by WorldTribune Staff, January 25, 2017
One in every three California residents supports the state’s withdrawal from the union, according to a new Reuters/Ipsos opinion poll.
California, the world’s sixth-largest economy and boasting a population of 39 million, went two-to-one in favor of Hillary Clinton in the November election.
The U.S. Constitution lays out procedures for how a new state may enter the union, but there are no protocols for a nation to exit.
Pro-secession groups now aim to gather the 400,000 signatures necessary to put an initiative on the ballot in 2018, when Californians will choose their next governor, for a referendum in 2019.
Should a clear majority declare their support for a Brexit-style departure, the group may follow one of two paths. Both lean on a significant case argued before the U.S. Supreme Court in 1869 — Texas v. White — which touched on a state’s ability to secede.
The Yes California secession movement said there are two options for withdrawal:
- A member of the California federal delegation to Washington would propose an Amendment to the U.S. Constitution allowing the State of California to withdraw from the Union. The Amendment would have to be approved by two-thirds of the House of Representatives and two-thirds of the Senate. If the Amendment passed it would be sent to the 50 state legislatures to be considered (to satisfy the ‘consent of the states’ requirement in Texas v. White). It would need to be accepted by at least 38 of the 50 state legislatures to be adopted.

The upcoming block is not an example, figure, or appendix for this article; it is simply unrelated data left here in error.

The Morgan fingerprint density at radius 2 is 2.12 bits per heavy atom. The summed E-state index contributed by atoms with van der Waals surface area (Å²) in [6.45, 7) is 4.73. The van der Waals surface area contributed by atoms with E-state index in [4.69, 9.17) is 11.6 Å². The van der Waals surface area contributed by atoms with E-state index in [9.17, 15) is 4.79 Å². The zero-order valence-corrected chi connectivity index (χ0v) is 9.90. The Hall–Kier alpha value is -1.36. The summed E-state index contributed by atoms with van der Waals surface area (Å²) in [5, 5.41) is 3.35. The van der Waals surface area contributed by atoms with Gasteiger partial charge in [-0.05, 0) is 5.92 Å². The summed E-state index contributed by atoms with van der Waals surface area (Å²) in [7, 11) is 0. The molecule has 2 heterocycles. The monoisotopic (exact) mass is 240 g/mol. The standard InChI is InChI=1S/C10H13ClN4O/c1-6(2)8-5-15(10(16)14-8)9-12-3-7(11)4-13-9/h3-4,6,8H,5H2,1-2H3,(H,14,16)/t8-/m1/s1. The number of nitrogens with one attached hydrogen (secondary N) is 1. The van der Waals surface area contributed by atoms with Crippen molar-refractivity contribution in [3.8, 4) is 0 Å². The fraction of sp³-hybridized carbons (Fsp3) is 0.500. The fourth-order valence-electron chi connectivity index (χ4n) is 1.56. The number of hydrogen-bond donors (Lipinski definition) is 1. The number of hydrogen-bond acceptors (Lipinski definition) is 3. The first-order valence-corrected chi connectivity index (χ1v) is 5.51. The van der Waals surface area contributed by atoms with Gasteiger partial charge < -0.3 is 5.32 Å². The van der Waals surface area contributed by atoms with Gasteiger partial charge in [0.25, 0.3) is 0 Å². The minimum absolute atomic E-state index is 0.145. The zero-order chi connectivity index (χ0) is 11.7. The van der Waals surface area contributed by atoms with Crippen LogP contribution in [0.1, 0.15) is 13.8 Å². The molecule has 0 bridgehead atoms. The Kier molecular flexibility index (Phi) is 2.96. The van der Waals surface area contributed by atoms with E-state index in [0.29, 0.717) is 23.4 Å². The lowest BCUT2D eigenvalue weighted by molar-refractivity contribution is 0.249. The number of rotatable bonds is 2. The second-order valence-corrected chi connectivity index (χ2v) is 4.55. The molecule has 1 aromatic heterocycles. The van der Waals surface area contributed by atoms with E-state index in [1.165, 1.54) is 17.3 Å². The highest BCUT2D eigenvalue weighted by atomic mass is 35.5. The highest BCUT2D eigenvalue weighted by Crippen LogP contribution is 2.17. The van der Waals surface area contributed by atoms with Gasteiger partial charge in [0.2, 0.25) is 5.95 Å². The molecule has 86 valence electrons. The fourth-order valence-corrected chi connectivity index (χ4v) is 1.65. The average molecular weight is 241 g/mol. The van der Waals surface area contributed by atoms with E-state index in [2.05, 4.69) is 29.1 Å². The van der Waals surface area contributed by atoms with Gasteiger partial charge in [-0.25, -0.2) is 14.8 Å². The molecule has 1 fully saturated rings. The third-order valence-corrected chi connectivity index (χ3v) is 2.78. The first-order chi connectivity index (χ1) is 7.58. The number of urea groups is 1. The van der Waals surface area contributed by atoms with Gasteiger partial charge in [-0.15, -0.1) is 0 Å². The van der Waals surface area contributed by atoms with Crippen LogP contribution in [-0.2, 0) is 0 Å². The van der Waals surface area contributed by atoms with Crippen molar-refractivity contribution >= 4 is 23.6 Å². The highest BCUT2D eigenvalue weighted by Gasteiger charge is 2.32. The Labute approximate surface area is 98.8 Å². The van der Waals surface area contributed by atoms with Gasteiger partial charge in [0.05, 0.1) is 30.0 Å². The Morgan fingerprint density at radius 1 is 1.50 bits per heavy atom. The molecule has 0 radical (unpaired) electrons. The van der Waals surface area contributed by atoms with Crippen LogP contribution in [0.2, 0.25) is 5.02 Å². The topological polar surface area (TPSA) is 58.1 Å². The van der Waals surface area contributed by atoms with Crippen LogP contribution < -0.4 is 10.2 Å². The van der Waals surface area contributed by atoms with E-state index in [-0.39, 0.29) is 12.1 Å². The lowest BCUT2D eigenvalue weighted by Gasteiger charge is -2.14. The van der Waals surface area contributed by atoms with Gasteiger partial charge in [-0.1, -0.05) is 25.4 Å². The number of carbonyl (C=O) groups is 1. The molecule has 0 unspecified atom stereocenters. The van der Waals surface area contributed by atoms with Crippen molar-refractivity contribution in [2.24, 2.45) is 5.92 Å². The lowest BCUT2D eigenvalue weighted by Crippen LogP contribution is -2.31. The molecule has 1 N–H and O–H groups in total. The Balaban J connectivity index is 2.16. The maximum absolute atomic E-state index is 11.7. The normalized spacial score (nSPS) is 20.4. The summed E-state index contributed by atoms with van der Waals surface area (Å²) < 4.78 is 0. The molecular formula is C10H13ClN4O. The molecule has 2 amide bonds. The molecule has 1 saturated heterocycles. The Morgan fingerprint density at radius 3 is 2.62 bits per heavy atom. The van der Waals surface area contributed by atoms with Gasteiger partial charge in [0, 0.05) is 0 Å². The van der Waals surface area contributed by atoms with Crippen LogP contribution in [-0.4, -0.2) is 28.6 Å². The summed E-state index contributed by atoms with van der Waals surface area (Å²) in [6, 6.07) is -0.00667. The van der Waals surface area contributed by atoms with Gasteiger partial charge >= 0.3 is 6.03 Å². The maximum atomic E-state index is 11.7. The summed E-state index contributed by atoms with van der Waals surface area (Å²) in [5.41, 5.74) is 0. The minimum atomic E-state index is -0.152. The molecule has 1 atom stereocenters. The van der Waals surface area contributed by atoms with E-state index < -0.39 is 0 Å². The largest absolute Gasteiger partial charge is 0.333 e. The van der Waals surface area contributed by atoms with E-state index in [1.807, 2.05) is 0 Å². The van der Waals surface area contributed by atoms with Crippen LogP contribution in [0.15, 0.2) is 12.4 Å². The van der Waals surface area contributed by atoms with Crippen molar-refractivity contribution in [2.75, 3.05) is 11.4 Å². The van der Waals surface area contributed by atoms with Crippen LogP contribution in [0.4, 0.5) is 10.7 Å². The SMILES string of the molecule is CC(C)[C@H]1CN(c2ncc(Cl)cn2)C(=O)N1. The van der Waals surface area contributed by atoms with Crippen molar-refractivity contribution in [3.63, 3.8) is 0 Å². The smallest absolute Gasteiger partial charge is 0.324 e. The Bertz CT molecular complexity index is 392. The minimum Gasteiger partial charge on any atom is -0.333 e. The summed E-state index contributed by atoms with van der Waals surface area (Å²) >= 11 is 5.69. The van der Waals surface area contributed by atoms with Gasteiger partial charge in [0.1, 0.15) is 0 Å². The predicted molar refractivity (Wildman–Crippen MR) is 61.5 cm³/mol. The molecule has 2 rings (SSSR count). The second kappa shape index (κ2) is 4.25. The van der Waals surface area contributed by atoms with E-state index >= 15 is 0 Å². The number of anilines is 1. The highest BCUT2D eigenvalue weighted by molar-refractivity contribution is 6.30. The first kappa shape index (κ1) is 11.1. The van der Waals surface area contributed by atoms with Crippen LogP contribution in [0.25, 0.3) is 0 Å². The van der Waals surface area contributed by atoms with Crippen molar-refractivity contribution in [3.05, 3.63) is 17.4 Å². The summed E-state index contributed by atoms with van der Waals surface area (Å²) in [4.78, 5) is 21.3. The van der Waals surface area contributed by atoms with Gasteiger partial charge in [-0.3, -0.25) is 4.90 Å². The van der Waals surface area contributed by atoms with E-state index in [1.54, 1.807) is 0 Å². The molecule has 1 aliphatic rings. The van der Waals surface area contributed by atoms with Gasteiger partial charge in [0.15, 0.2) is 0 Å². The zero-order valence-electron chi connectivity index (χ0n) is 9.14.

- California could call for a convention of the states (which is currently being organized to tackle other constitutional amendments) and the Amendment granting California its independence would have to be approved by two-thirds of the delegates to this convention. If it passed, the Amendment would be sent to the 50 state legislatures to be considered and 38 of the 50 states would have to approve the measure in order for it to be adopted.
The 32 percent support rate in the Reuters/Ipsos poll is sharply higher than the last time the poll asked Californians about secession, in 2014, when one-in-five or 20 percent favored it.
The poll surveyed 500 Californians among more than 14,000 adults nationwide from Dec. 6 to Jan. 19 and has a credibility interval, a measure of accuracy, of one percentage point nationally and five percentage points in California.
California Democratic Party activist Bruce Rubly, who told Reuters/Ipsos pollsters that he “strongly supported” secession, said he thinks it could happen if President Donald Trump and the Republicans who dominate the U.S. Congress impose conservative policies on such issues as the environment, immigration and marijuana legalization.
“There’s a whole series of things that are going to get Californians riled up,” said Rubly. “And if he pushes those buttons in the wrong way, there’s going to be hell to pay.”
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